BRATTLEBORO -- When the town of Brattleboro went looking for 150 volunteers to take part in a pilot compost program, Kelly Therieau was one of the first to sign up.
Therieau was already separating her recyclable waste, and taking her food scraps to the weekly collection site on Fairground Road, so Therieau said she was willing to work with town officials to help establish the townwide curbside pickup program.
Now, about a month after the town has started picking up the compost from bins in front of the participants' homes, Therieau says the impact has been even greater than she anticipated.
"Your whole world changes," Therieau said. "At first you make excuses that life is busy, or that it is going to be smelly, but once you start doing it you're hooked."
Therieau, who lives on Valley Street with her two cats, is one of the volunteers who has agreed to put out the compostable waste on Friday mornings so the town can establish its systems as it works toward a townwide, volunteer curbside compost program, which could start as early as next spring.
She said the exercise has helped her reduce her weekly garbage to a single, dry bag.
"It becomes a contest to see how little trash you can get," she said. "It's a good feeling. You feel like you're doing your part to save the environment."
Brattleboro is running the three-to-four-month pilot program to see how the pickup and transfer goes, and also to test the
The district has accepted a relatively small amount of food waste.
Brattleboro used to truck its food waste to a facility near Greenfield, Mass., which turned it into compost, but with the townwide pickup a possibility, WSWMD is trying to start a facility of its own.
WSWMD Executive Director Bob Spencer said so far the experiment has been successful, but he warns that it is a huge step to move from a 150-member pilot program to a townwide or districtwide compost program.
Spencer said the district might consider a covered, closed system that captures the methane gas produced by the food waste breaking down.
That would require money, and a new permit.
Spencer said the district is learning what it can from the initial program and waiting to see what Brattleboro does before looking too far into the future.
"So far it has been great. There is a lot of enthusiasm for this," he said. "Moss (Kahler) and the participants are taking this seriously and so far everyone is adhering to the recommendations."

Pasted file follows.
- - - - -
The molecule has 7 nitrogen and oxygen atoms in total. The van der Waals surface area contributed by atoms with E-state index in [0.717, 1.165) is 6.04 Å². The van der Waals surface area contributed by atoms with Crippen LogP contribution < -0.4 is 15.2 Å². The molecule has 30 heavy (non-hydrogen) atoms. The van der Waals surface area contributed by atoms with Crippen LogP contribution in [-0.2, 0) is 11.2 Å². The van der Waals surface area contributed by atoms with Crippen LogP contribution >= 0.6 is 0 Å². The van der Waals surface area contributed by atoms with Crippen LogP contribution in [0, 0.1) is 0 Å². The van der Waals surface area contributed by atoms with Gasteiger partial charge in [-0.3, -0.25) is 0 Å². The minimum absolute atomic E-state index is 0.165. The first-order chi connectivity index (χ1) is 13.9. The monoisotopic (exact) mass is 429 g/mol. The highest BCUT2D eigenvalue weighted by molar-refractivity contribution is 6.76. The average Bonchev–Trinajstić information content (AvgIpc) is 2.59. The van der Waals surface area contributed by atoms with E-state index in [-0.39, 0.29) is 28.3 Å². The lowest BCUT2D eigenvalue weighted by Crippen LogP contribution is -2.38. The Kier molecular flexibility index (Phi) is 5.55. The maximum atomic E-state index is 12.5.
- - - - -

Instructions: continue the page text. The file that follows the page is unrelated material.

Spencer says there has been very little plastic contamination and the pile has been maintaining a healthy, steady temperature and moisture level which both help to break the waste down.
He is not sure how the district will handle sale of the compost once it is available and he said that is one more discussion the district will have to have if it moves to a larger townwide pickup in Brattleboro.
"It will be a big step for all the parties to go to the next level," Spencer said. "Right now it is a very low tech approach but I think the overall felling is that if we can do this, we'd like to."
Kahler, who was hired by Triple T Trucking to oversee the pilot program, agreed that so far the program has been wildly successful.
He has been sending out weekly e-mail messages and staying in close contact with Spencer and Triple T, and with the 150 volunteer members.
The program started on Aug. 17 and Kahler said the town might try to extend it into the winter to see how the cold weather affects the waste.
So far the waste produced by those households has been cut in half, on average, and if Brattleboro extends the service it could mean thousands of pounds of waste that do not go into the landfill, less money taxpayers pay in tipping fees, and fewer truck trips to the landfill in Moretown.
"We did the pilot to see how this could work on a small scale and so far we have had no major problems," he said. "We know the town will have a lot to discuss before we move on but so far we see no major problems."
Howard Weiss-Tisman can be reached at email@example.com or at 802-254-2311 ext. 279.